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NgomaDiscourses of Healing in Central and Southern Africa$
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John Janzen

Print publication date: 1992

Print ISBN-13: 9780520072657

Published to California Scholarship Online: May 2012

DOI: 10.1525/california/9780520072657.001.0001

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Conclusion

Conclusion

Chapter:
(p.173) Conclusion
Source:
Ngoma
Author(s):

John M. Janzen

Publisher:
University of California Press
DOI:10.1525/california/9780520072657.003.0008

A major goal of this book has been to explore the basis for the institution variously known as the “ritual of affliction,” “cult of affliction,” or “drum of affliction,” the latter term being derived directly from the widespread notion ngoma, a Bantu language cognate. It has also stressed the centrality of discourse in ngoma interaction and knowledge. Ngoma resources have been effectively integrated into national institutions in Swaziland, where the king has personally endorsed, and underwritten the care and training of, skilled healers such as Ida Mabuza. Public health and hygiene instruction of healers in Ghana and Sierra Leone has produced significant reduction of infant mortality rates. Ngoma is considered as a uniquely ngoma instituted combination of processes and attributes that the West puts together in other ways, or leaves undone.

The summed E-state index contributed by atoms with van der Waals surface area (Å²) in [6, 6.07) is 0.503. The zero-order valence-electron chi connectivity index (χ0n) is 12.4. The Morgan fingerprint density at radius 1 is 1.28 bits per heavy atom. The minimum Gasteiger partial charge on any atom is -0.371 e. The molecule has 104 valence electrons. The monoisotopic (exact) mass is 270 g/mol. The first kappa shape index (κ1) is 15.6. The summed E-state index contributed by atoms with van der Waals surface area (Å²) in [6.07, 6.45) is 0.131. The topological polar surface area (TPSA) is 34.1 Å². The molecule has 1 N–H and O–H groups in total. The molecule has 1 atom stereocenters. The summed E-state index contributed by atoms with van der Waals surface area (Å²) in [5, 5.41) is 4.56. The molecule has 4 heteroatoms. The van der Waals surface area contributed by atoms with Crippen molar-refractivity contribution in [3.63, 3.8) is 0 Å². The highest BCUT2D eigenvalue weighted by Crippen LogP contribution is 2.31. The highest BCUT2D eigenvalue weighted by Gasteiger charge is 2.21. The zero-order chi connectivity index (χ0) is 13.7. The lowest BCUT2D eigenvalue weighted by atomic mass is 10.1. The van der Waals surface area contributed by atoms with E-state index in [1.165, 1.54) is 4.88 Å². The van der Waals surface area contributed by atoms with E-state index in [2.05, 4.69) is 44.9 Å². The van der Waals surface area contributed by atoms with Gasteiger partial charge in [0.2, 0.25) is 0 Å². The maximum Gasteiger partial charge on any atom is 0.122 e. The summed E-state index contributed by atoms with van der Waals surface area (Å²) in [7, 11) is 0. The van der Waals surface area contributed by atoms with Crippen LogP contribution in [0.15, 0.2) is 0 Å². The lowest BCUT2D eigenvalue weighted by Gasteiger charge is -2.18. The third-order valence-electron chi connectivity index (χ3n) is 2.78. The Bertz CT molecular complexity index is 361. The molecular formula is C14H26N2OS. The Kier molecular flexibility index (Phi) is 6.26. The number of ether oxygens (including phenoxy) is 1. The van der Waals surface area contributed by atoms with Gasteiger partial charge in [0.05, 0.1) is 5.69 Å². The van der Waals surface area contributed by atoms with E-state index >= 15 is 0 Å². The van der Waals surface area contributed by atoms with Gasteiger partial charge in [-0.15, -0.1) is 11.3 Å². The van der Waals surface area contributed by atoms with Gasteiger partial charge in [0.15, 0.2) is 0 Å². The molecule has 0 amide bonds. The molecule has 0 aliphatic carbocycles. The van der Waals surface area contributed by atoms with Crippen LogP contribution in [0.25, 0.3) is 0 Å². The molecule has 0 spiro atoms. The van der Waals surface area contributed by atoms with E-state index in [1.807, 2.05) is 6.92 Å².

Keywords:   ngoma, national institutions, Swaziland, Ghana, Sierra Leone, public health

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